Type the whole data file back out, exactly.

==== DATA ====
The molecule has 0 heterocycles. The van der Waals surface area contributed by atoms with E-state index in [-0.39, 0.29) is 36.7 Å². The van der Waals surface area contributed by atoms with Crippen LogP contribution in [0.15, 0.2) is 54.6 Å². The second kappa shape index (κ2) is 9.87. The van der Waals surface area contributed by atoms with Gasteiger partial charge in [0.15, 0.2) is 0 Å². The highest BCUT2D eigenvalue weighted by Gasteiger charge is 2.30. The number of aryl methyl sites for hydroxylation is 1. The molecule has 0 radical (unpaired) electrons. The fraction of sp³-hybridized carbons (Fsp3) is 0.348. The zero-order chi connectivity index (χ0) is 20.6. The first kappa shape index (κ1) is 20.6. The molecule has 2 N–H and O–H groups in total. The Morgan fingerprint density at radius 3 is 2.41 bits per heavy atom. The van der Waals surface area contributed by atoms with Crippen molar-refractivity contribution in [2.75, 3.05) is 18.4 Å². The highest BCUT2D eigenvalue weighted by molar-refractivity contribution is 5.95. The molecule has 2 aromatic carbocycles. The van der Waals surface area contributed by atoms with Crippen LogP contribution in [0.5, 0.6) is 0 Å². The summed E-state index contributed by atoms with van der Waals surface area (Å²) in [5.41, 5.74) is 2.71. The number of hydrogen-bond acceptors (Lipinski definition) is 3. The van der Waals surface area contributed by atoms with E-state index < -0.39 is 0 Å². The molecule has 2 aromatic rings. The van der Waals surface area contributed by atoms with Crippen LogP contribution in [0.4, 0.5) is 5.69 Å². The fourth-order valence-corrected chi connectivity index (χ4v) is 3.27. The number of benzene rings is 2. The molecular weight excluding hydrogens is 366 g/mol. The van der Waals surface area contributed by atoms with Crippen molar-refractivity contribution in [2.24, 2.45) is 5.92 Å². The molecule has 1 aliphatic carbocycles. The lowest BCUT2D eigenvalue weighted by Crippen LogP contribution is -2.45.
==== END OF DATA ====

The molecule has 0 heterocycles. The van der Waals surface area contributed by atoms with E-state index in [-0.39, 0.29) is 36.7 Å². The van der Waals surface area contributed by atoms with Crippen LogP contribution in [0.15, 0.2) is 54.6 Å². The second kappa shape index (κ2) is 9.87. The van der Waals surface area contributed by atoms with Gasteiger partial charge in [0.15, 0.2) is 0 Å². The highest BCUT2D eigenvalue weighted by Gasteiger charge is 2.30. The number of aryl methyl sites for hydroxylation is 1. The molecule has 0 radical (unpaired) electrons. The fraction of sp³-hybridized carbons (Fsp3) is 0.348. The zero-order chi connectivity index (χ0) is 20.6. The first kappa shape index (κ1) is 20.6. The molecule has 2 N–H and O–H groups in total. The Morgan fingerprint density at radius 3 is 2.41 bits per heavy atom. The van der Waals surface area contributed by atoms with Crippen molar-refractivity contribution in [2.75, 3.05) is 18.4 Å². The highest BCUT2D eigenvalue weighted by molar-refractivity contribution is 5.95. The molecule has 2 aromatic carbocycles. The van der Waals surface area contributed by atoms with Crippen LogP contribution in [0.5, 0.6) is 0 Å². The summed E-state index contributed by atoms with van der Waals surface area (Å²) in [5.41, 5.74) is 2.71. The number of hydrogen-bond acceptors (Lipinski definition) is 3. The van der Waals surface area contributed by atoms with E-state index < -0.39 is 0 Å². The molecule has 2 aromatic rings. The van der Waals surface area contributed by atoms with Crippen LogP contribution in [0.4, 0.5) is 5.69 Å². The fourth-order valence-corrected chi connectivity index (χ4v) is 3.27. The number of benzene rings is 2. The molecular weight excluding hydrogens is 366 g/mol. The van der Waals surface area contributed by atoms with Crippen molar-refractivity contribution in [2.24, 2.45) is 5.92 Å². The molecule has 1 aliphatic carbocycles. The lowest BCUT2D eigenvalue weighted by Crippen LogP contribution is -2.45.